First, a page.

Sea slug named after Perth’s FIFOs

A sea slug that inhabits the waters off the north-west coast of Western Australia has officially been named after the State’s fly-in, fly-out (FIFO) workers.
A sea slug that inhabits the waters off the north-west coast of Western Australia has officially been named after the State’s fly-in, fly-out (FIFO) workers.

IN what could be perceived as a back-handed compliment, Perth’s FIFOs have been honoured by having a sea slug named after them.

The flamboyant creature is a nudibranch, with bright colouring that resembles hi-vis clothing.

It has tiny, orange-tipped ‘sausages’ all over its back.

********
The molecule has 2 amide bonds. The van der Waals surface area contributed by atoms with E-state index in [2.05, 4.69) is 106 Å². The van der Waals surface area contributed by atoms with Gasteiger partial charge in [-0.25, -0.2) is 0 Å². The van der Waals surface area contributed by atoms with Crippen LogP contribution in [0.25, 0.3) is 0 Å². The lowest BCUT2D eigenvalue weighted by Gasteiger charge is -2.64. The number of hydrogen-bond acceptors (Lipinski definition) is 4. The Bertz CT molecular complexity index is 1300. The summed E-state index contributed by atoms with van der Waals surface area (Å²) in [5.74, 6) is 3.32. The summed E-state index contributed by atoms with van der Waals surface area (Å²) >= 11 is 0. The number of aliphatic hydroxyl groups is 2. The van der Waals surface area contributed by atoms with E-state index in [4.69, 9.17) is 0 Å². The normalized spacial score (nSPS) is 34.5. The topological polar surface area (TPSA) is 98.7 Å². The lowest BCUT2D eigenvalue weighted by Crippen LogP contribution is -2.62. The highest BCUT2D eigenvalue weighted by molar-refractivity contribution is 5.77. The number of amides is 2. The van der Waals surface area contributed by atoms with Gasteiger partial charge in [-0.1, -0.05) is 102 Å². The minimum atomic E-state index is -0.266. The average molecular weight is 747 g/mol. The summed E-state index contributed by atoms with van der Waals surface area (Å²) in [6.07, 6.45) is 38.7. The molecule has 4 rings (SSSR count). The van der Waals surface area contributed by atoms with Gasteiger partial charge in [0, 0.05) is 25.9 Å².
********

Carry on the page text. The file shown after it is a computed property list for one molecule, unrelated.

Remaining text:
The slug has a defensive dance it does when feeling threatened, not unlike some of the State’s FIFOs.

The slug was first noticed by Dr Wilson, Senior Research Scientist and Manager of the Molecular Systematics Unit at the WA Museum, while diving off WA’s north-west coast 18 years ago.

“At the time, this slug was thought to be a different colour morph of a known species. Now, with the application of DNA data, we understand that it is a new species that only occurs in the north-west of Australia,” Dr Wilson said.

The sea slug was named thanks to a successful competition run by the ABC’s Radio National nature podcast Off Track as part of 2016 National Science Week.

The winning entry—Moridilla fifo—came from Patrick Dwyer of NSW, who likened the sea slug’s use of stinging cells temporarily relocated for its defence to the temporarily relocated FIFO workers, and its bright red colouring as reminiscent of hi-visibility clothing.